… let’s call this a recommendation. By way of disclosure, I received no payment of any kind for this recommendation, and even turned down an offer of links to pirated e-versions (said offer from the author himself) in favor of buying the books I’m about to recommend. In making the foregoing statement, I’m assuming (safely, I think) that the author’s friendship, which I highly value, has never been conditional on receipt of a positive review or recommendation.
So: I highly recommend Conspiracies of Rome (which I have read) and The Terror of Constantinople (which I am now reading) by Richard Blake. I strongly suspect that said recommendation will extend to The Blood of Alexandria and The Sword of Damascus, which I haven’t yet read but intend to as soon as possible.
Richard Blake is a pseudonym for Sean Gabb, whom you likely know as the public face of the United Kingdom’s Libertarian Alliance. For this reason, I should probably get one likely pre-conception out of the way: These novels are not “libertarian novels.”
To be a little more specific and walk that back just a tiny bit, they are not didactic texts or ideological rants disguised as story of the type often associated with with the idea of “libertarian novels.” They certainly embody values I’ve come to associate with Sean’s non-fiction forays: Love of England and of “western civilization,” an Epicurean sensibility, etc.
But — and this is intended as compliment, not criticism — story comes first, last and always in the Blake novels. If you’re looking for Ayn Rand Does The 7th Century AD, don’t bother. Or at least don’t blame me for pointing you in Blake’s direction. The novels are intellectually rewarding, but they need to be read as novels.
Both the first and second novels are written in first person, past tense: The adventures of one young Aelric, set in the early 7th Century and as recalled by a very elderly Aelric in the late 7th Century. And, as the titles suggest, two background plot points loom large:
•The decline and decay of the Roman Empire; and
•The coalescence of the Holy Roman Catholic Church
Aelric, a dispossessed young English nobleman now employed by the Church, offends a local king and is forced to flee England (in the company of the priest Maximin) to do penance in Rome. That penance turns out to be, in brief, supervising the copying and shipment back to England of important books (the Church’s goal being to Christianize England, Aelric’s being to save knowledge for eventual re-dissemination to Europe to re-kindle its dying intellectual flame).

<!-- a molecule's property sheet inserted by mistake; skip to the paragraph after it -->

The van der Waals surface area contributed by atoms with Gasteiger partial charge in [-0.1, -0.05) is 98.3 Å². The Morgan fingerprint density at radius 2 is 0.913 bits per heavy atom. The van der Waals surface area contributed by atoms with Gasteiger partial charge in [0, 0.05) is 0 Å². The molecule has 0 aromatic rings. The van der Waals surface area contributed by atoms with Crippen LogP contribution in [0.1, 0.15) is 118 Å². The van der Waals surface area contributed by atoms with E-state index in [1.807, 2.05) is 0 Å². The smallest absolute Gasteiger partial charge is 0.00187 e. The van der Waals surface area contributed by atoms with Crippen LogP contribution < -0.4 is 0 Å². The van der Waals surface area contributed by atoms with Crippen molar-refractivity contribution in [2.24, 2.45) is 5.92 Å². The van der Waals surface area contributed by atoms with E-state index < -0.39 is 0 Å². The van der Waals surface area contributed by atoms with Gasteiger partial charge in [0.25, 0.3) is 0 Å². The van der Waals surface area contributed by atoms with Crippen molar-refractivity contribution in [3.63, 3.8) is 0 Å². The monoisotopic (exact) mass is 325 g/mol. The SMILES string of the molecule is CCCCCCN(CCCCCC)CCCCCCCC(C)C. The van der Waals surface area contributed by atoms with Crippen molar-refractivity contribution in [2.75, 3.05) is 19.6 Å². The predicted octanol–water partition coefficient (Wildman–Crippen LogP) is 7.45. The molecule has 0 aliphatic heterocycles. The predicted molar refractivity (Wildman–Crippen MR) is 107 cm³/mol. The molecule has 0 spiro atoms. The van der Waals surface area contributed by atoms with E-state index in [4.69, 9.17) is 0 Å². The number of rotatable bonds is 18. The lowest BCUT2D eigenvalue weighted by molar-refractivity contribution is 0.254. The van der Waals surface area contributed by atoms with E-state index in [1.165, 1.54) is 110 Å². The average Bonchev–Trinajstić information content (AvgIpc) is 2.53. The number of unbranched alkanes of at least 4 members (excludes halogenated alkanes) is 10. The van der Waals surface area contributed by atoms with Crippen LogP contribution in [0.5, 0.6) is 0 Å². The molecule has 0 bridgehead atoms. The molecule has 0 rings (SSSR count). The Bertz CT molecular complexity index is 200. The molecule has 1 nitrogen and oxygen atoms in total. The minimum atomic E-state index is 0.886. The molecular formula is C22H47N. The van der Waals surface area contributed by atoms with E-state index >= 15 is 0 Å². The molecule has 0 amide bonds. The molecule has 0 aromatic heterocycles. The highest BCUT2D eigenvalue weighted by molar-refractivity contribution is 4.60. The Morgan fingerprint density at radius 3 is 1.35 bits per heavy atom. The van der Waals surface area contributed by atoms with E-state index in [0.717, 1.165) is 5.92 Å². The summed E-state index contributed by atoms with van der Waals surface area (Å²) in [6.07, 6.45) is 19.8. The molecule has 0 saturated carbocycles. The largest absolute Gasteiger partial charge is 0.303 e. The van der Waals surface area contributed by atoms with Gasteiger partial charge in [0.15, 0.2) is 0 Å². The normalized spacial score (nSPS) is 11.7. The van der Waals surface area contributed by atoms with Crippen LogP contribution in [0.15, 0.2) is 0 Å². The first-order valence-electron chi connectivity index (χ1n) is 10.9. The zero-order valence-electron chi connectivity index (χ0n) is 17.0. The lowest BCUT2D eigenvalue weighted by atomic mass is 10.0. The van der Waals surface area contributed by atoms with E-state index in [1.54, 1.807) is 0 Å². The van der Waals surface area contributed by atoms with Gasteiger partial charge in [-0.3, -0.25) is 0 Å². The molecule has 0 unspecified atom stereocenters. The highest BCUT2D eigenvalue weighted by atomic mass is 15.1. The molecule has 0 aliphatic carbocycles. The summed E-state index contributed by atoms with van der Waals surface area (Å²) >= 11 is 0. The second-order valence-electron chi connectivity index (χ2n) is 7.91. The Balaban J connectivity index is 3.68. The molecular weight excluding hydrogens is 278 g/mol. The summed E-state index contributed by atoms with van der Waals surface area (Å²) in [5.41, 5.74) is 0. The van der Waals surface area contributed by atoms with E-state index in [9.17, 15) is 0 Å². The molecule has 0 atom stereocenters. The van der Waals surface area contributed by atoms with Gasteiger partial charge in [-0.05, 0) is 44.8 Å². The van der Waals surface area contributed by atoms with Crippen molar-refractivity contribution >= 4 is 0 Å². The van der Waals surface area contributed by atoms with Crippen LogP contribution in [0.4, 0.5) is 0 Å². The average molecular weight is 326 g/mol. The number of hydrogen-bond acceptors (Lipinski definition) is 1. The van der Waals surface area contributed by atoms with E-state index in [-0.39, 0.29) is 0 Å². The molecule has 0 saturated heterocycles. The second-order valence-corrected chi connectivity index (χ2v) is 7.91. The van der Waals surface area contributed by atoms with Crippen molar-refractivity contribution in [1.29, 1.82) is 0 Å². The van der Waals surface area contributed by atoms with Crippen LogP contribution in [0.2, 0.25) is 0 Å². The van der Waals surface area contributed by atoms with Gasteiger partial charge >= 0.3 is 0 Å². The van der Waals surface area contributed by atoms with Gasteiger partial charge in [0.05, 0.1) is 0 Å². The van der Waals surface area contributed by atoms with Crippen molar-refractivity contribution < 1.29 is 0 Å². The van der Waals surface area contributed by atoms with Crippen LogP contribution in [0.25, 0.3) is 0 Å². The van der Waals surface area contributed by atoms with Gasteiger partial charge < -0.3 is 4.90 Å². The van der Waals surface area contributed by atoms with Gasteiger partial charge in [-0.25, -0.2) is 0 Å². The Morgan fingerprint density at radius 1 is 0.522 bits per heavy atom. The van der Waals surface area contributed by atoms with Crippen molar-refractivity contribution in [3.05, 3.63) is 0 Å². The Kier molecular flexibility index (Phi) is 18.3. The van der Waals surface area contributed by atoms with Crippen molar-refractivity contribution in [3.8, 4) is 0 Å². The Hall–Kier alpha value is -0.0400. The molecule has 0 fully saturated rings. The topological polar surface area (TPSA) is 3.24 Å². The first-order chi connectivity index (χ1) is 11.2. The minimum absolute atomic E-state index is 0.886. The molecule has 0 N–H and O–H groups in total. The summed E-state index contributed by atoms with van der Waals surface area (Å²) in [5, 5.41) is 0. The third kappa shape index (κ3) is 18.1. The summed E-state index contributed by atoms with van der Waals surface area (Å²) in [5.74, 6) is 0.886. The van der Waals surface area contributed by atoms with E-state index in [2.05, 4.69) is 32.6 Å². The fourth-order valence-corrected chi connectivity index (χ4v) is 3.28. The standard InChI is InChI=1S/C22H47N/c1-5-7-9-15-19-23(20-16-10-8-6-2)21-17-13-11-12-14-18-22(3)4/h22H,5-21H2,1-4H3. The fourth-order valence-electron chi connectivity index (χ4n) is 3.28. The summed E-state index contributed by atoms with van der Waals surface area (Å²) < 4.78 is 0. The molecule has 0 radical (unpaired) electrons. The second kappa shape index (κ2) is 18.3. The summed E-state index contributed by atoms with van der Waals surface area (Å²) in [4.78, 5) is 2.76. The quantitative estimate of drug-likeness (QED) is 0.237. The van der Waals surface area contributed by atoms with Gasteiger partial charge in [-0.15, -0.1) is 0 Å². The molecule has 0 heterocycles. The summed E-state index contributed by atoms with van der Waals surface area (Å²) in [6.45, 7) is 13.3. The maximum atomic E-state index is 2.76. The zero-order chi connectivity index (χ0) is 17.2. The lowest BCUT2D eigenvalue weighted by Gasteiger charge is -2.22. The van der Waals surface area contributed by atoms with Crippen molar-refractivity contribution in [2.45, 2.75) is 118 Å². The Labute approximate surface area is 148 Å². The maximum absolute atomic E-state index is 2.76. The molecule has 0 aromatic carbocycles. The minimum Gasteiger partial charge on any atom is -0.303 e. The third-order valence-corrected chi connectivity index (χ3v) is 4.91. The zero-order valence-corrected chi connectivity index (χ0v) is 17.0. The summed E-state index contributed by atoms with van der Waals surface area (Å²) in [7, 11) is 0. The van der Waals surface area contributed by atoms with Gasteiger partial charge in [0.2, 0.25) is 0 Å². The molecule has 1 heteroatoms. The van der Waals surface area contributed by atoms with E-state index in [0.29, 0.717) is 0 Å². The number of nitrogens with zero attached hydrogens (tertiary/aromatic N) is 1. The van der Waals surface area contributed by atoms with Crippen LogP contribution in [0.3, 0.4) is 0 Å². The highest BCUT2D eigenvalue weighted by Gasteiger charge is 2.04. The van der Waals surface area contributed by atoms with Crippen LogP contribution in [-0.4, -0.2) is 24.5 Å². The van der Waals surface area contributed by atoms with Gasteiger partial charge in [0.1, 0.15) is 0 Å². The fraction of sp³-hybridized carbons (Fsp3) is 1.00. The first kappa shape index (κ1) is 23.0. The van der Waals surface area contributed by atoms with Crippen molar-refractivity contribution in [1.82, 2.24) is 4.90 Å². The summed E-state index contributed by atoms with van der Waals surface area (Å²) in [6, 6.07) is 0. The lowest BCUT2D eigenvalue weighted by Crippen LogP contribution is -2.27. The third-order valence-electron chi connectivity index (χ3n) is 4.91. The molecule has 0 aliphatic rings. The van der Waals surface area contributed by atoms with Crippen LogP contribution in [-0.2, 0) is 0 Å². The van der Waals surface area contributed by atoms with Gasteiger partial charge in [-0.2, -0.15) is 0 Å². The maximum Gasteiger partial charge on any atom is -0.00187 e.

Were it that simple, we’d still have a fine yarn. But it quickly becomes more complicated, turning into a roaring good murder mystery and political thriller. If I have any complaint at all, it’s that some of the “murder mystery” elements are more appropriate to 19th century “scientific detection” story-telling than to the Dark Ages. But I frankly found those elements to be a pretty good anchor in a strange environment. Gabb … er, Blake … tells me that the later novels stick more to the “political thriller” genre, letting the detective stuff fall by the wayside.
Now, about that environment: To me, the strongest writing point in the Aelric novels is a sense of verisimilitude. I’ve never lived in 7th Century Rome or Constantinople, of course, but Blake brings them to life. That’s no small feat. One of my problems with modern literary and theatrical or film depictions of the first, say, 15 centuries A.D. is that they almost always feel like … well … depictions. The Aelric novels come across as the actual memoirs of a real person, experiencing real events in places that really existed.
Side note: One element of that verisimilitude is historical accuracy. For about the first 50 pages of Conspiracies of Rome, I found myself running to Wikipedia every few minutes to see if I had caught Blake in anachronism or error. No dice. Every time I checked, things checked out. I can’t guarantee perfection on those fronts, but I can say that I quickly got too caught up in the story to keep worrying about such things.
I think you will be similarly captivated by these books, if you allow yourself the pleasure. So do that.